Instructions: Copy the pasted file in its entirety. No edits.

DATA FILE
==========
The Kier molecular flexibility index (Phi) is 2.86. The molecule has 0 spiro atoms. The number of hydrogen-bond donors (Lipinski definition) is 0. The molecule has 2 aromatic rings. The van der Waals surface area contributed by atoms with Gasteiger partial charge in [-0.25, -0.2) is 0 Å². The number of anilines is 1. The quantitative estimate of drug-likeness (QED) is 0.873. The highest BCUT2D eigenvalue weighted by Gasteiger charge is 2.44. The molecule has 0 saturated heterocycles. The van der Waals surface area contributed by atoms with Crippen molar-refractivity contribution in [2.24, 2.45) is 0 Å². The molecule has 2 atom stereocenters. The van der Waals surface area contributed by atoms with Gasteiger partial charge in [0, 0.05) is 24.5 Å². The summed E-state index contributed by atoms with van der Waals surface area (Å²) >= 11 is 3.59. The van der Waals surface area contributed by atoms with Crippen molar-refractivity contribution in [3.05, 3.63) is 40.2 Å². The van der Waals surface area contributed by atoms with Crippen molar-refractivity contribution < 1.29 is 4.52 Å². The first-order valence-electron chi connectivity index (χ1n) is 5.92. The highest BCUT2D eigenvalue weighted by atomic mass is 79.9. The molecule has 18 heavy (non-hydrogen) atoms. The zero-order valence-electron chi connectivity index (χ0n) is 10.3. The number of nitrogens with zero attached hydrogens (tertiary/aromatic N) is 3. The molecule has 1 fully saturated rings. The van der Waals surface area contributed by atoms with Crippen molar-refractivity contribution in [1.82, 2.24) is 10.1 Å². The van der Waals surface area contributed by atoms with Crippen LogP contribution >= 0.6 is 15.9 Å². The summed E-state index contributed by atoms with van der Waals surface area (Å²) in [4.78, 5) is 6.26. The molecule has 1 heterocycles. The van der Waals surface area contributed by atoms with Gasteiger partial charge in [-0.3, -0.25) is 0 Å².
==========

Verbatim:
The Kier molecular flexibility index (Phi) is 2.86. The molecule has 0 spiro atoms. The number of hydrogen-bond donors (Lipinski definition) is 0. The molecule has 2 aromatic rings. The van der Waals surface area contributed by atoms with Gasteiger partial charge in [-0.25, -0.2) is 0 Å². The number of anilines is 1. The quantitative estimate of drug-likeness (QED) is 0.873. The highest BCUT2D eigenvalue weighted by Gasteiger charge is 2.44. The molecule has 0 saturated heterocycles. The van der Waals surface area contributed by atoms with Crippen molar-refractivity contribution in [2.24, 2.45) is 0 Å². The molecule has 2 atom stereocenters. The van der Waals surface area contributed by atoms with Gasteiger partial charge in [0, 0.05) is 24.5 Å². The summed E-state index contributed by atoms with van der Waals surface area (Å²) >= 11 is 3.59. The van der Waals surface area contributed by atoms with Crippen molar-refractivity contribution in [3.05, 3.63) is 40.2 Å². The van der Waals surface area contributed by atoms with Crippen molar-refractivity contribution < 1.29 is 4.52 Å². The first-order valence-electron chi connectivity index (χ1n) is 5.92. The highest BCUT2D eigenvalue weighted by atomic mass is 79.9. The molecule has 18 heavy (non-hydrogen) atoms. The zero-order valence-electron chi connectivity index (χ0n) is 10.3. The number of nitrogens with zero attached hydrogens (tertiary/aromatic N) is 3. The molecule has 1 fully saturated rings. The van der Waals surface area contributed by atoms with Crippen molar-refractivity contribution in [1.82, 2.24) is 10.1 Å². The van der Waals surface area contributed by atoms with Crippen LogP contribution >= 0.6 is 15.9 Å². The summed E-state index contributed by atoms with van der Waals surface area (Å²) in [4.78, 5) is 6.26. The molecule has 1 heterocycles. The van der Waals surface area contributed by atoms with Gasteiger partial charge in [-0.3, -0.25) is 0 Å².